The Asus ZenFone 10 is the latest handset to join the ZenFone family, taking over from the last-generation ZenFone 9.
We wanted to see how it stacks up against the OnePlus 11, a similarly-priced contender for one of the best Android smartphones currently available. Keep reading to find out all the vital differences between these phones so you can decide which is the best choice for you.
OnePlus 11 has a dynamic refresh rate
The OnePlus 11 comes with a 6.7-inch Super Fluid AMOLED display with a 3216×1440 resolution and 120Hz dynamic refresh rate. A dynamic refresh rate allows the display to drop as low as 1Hz to conserve battery while still looking smooth during more intensive tasks. It has support for both Dolby Vision HDR and HDR10+ and overall, we found the screen to be vibrant, crisp and ideal for watching media content.
The ZenFone 10 is a smaller device, with a 5.92-inch AMOLED 2400×1080 display and a 144Hz refresh rate. However, since it does not use LTPO 3.0 technology it cannot drop as low as the OnePlus 11, instead cycling between 60Hz, 90Hz and 120Hz in daily life. The high refresh rate is also limited to gaming, although we did find games to feel smooth and responsive.
ZenFone 10 has no fast charge support
One of the biggest downsides of the ZenFone 10 is its poor charging speeds, although Asus did opt to include wireless charging support, which was omitted from the ZenFone 9. It took our reviewer 1 hour and 20 minutes to reach full battery, but it was able to get through each day with between 30%-40% battery left.
The OnePlus 11 is a juggernaut when it comes to fast charging. It comes with a 5000mAh battery and easily lasted all day. One of its standout features is its support for Oppo’s SuperVOOC 100W fast charging, which managed to charge up the phone to 100% in just 27 minutes.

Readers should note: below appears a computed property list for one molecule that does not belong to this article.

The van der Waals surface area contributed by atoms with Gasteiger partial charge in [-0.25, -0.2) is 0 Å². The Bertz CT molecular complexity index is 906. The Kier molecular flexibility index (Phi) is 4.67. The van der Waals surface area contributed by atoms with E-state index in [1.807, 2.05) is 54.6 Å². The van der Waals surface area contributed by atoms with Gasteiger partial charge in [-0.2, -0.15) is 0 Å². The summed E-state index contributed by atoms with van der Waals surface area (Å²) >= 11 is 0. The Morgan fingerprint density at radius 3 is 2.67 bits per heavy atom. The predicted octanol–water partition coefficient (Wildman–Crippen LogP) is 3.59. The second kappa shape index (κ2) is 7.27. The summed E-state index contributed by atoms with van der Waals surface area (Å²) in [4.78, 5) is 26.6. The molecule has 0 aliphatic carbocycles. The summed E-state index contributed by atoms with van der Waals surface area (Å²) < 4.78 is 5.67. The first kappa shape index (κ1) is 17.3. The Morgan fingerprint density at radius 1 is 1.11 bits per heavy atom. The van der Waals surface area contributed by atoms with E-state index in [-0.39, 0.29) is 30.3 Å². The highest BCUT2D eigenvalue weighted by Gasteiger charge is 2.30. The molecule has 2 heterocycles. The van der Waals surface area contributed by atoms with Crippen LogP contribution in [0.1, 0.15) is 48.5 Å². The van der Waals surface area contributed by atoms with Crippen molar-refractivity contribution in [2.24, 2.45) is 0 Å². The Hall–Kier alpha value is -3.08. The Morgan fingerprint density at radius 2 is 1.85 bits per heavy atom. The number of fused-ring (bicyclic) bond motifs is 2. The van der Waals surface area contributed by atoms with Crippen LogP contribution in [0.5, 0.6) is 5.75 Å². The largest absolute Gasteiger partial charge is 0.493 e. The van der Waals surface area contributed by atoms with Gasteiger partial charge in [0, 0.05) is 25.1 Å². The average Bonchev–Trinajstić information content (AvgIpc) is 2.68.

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OnePlus 11 has more camera sensors
The OnePlus 11 has a wide camera selection, including a 50-megapixel main sensor, 48MP ultra-wide sensor and 32MP portrait tele lens. We found that the large sensors were able to take in a lot more light than its predecessor, with low-light shots having plenty of detail. Camera tuning between these lenses was also impressive, with very little difference to the overall quality and colour profile, making all shots look consistent.
The ZenFone 10 comes with a 50-megapixel main sensor as well as a 13MP ultra-wide angle lens. We found that the main sensor didn’t quite eliminate blur in all scenarios, but it was still more than capable with the capture process being very swift. It did struggle in bright environments with vibrant colours, with less definition than we would have liked.
ZenFone 10 comes in more colourways
The OnePlus 11 is a little lacklustre in terms of personalisation, coming in only two colourways: Eternal Green and Titan Black. Both of these colours are muted and mature, but there is little wiggle room for customisation.
Asus decided to offer up five colourways in total, which gives the ZenFone 10 a lot more personality. It can be found in Midnight Black, Starry Blue, Aurora Green, Comet White and Eclipse Red. Our reviewer loved the Aurora Green colourway review unit, noting that the Eclipse Red configuration also looked very alluring.